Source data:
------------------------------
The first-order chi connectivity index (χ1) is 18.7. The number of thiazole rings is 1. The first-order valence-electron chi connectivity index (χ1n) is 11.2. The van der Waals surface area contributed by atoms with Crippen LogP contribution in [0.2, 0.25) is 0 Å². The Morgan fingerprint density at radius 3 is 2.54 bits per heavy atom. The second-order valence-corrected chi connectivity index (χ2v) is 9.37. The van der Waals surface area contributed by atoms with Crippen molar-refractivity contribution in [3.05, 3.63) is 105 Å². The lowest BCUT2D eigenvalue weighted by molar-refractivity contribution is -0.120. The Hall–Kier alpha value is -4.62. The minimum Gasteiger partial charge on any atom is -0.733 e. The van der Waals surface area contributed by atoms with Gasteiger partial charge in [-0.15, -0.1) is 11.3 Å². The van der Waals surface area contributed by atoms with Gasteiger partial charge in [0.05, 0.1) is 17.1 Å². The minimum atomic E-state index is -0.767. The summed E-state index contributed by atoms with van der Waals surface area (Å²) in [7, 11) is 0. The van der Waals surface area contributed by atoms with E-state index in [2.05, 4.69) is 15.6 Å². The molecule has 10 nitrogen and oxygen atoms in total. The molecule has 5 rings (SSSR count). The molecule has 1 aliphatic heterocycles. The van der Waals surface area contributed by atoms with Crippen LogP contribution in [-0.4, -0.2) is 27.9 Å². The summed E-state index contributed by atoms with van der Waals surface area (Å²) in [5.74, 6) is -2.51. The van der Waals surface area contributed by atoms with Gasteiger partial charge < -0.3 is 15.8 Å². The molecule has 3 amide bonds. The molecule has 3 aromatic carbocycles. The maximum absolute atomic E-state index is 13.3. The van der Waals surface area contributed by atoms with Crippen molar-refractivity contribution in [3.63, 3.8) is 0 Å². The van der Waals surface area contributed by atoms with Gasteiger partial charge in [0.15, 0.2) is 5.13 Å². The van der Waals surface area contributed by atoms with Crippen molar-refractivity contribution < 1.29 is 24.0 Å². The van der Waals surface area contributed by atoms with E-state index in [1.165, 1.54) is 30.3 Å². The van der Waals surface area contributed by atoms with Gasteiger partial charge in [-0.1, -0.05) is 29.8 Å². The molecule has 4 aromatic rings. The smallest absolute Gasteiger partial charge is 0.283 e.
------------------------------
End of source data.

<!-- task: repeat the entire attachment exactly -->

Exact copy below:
The first-order chi connectivity index (χ1) is 18.7. The number of thiazole rings is 1. The first-order valence-electron chi connectivity index (χ1n) is 11.2. The van der Waals surface area contributed by atoms with Crippen LogP contribution in [0.2, 0.25) is 0 Å². The Morgan fingerprint density at radius 3 is 2.54 bits per heavy atom. The second-order valence-corrected chi connectivity index (χ2v) is 9.37. The van der Waals surface area contributed by atoms with Crippen molar-refractivity contribution in [3.05, 3.63) is 105 Å². The lowest BCUT2D eigenvalue weighted by molar-refractivity contribution is -0.120. The Hall–Kier alpha value is -4.62. The minimum Gasteiger partial charge on any atom is -0.733 e. The van der Waals surface area contributed by atoms with Gasteiger partial charge in [-0.15, -0.1) is 11.3 Å². The van der Waals surface area contributed by atoms with Gasteiger partial charge in [0.05, 0.1) is 17.1 Å². The minimum atomic E-state index is -0.767. The summed E-state index contributed by atoms with van der Waals surface area (Å²) in [7, 11) is 0. The van der Waals surface area contributed by atoms with E-state index in [2.05, 4.69) is 15.6 Å². The molecule has 10 nitrogen and oxygen atoms in total. The molecule has 5 rings (SSSR count). The molecule has 1 aliphatic heterocycles. The van der Waals surface area contributed by atoms with Crippen LogP contribution in [-0.4, -0.2) is 27.9 Å². The summed E-state index contributed by atoms with van der Waals surface area (Å²) in [5.74, 6) is -2.51. The van der Waals surface area contributed by atoms with Gasteiger partial charge < -0.3 is 15.8 Å². The molecule has 3 amide bonds. The molecule has 3 aromatic carbocycles. The maximum absolute atomic E-state index is 13.3. The van der Waals surface area contributed by atoms with Crippen molar-refractivity contribution in [3.63, 3.8) is 0 Å². The van der Waals surface area contributed by atoms with Gasteiger partial charge in [0.15, 0.2) is 5.13 Å². The van der Waals surface area contributed by atoms with Crippen molar-refractivity contribution < 1.29 is 24.0 Å². The van der Waals surface area contributed by atoms with E-state index in [1.165, 1.54) is 30.3 Å². The van der Waals surface area contributed by atoms with Gasteiger partial charge in [-0.1, -0.05) is 29.8 Å². The molecule has 4 aromatic rings. The smallest absolute Gasteiger partial charge is 0.283 e.